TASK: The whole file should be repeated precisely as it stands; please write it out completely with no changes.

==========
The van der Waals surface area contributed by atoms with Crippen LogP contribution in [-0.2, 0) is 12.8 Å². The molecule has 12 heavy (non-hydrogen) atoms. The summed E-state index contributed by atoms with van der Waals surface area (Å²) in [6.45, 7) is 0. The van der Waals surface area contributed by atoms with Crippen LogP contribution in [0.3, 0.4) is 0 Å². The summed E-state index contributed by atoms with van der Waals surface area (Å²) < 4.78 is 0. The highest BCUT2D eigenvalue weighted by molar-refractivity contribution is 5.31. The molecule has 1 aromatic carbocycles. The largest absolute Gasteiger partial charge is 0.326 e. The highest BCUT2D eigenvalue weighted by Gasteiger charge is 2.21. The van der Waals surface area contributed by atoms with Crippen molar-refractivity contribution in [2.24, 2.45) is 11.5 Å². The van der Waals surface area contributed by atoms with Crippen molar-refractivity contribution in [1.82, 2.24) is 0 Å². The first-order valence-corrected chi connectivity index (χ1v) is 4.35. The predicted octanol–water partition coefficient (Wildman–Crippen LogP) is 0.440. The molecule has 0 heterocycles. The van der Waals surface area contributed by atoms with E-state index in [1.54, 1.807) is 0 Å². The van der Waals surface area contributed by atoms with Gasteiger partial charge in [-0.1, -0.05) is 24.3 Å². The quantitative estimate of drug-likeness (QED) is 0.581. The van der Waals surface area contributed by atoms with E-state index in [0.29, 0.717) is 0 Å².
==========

The van der Waals surface area contributed by atoms with Crippen LogP contribution in [-0.2, 0) is 12.8 Å². The molecule has 12 heavy (non-hydrogen) atoms. The summed E-state index contributed by atoms with van der Waals surface area (Å²) in [6.45, 7) is 0. The van der Waals surface area contributed by atoms with Crippen LogP contribution in [0.3, 0.4) is 0 Å². The summed E-state index contributed by atoms with van der Waals surface area (Å²) < 4.78 is 0. The highest BCUT2D eigenvalue weighted by molar-refractivity contribution is 5.31. The molecule has 1 aromatic carbocycles. The largest absolute Gasteiger partial charge is 0.326 e. The highest BCUT2D eigenvalue weighted by Gasteiger charge is 2.21. The van der Waals surface area contributed by atoms with Crippen molar-refractivity contribution in [2.24, 2.45) is 11.5 Å². The van der Waals surface area contributed by atoms with Crippen molar-refractivity contribution in [1.82, 2.24) is 0 Å². The first-order valence-corrected chi connectivity index (χ1v) is 4.35. The predicted octanol–water partition coefficient (Wildman–Crippen LogP) is 0.440. The molecule has 0 heterocycles. The van der Waals surface area contributed by atoms with E-state index in [1.54, 1.807) is 0 Å². The van der Waals surface area contributed by atoms with Gasteiger partial charge in [-0.1, -0.05) is 24.3 Å². The quantitative estimate of drug-likeness (QED) is 0.581. The van der Waals surface area contributed by atoms with E-state index in [0.29, 0.717) is 0 Å².